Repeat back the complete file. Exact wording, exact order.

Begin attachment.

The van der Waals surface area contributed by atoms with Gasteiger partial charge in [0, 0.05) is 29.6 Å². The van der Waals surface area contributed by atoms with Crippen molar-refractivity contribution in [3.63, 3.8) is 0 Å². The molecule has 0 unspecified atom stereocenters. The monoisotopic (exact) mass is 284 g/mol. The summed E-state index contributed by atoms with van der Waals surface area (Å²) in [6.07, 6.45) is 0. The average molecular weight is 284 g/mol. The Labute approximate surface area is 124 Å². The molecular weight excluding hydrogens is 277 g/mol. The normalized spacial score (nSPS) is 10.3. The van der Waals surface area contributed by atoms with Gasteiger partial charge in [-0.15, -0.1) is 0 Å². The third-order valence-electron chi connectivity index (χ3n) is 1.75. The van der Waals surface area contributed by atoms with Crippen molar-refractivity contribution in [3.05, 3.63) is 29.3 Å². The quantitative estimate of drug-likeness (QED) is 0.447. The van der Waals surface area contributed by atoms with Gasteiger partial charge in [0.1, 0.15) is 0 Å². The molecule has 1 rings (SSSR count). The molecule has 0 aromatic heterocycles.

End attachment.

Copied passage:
The van der Waals surface area contributed by atoms with Gasteiger partial charge in [0, 0.05) is 29.6 Å². The van der Waals surface area contributed by atoms with Crippen molar-refractivity contribution in [3.63, 3.8) is 0 Å². The molecule has 0 unspecified atom stereocenters. The monoisotopic (exact) mass is 284 g/mol. The summed E-state index contributed by atoms with van der Waals surface area (Å²) in [6.07, 6.45) is 0. The average molecular weight is 284 g/mol. The Labute approximate surface area is 124 Å². The molecular weight excluding hydrogens is 277 g/mol. The normalized spacial score (nSPS) is 10.3. The van der Waals surface area contributed by atoms with Gasteiger partial charge in [-0.15, -0.1) is 0 Å². The third-order valence-electron chi connectivity index (χ3n) is 1.75. The van der Waals surface area contributed by atoms with Crippen molar-refractivity contribution in [3.05, 3.63) is 29.3 Å². The quantitative estimate of drug-likeness (QED) is 0.447. The van der Waals surface area contributed by atoms with Gasteiger partial charge in [0.1, 0.15) is 0 Å². The molecule has 1 rings (SSSR count). The molecule has 0 aromatic heterocycles.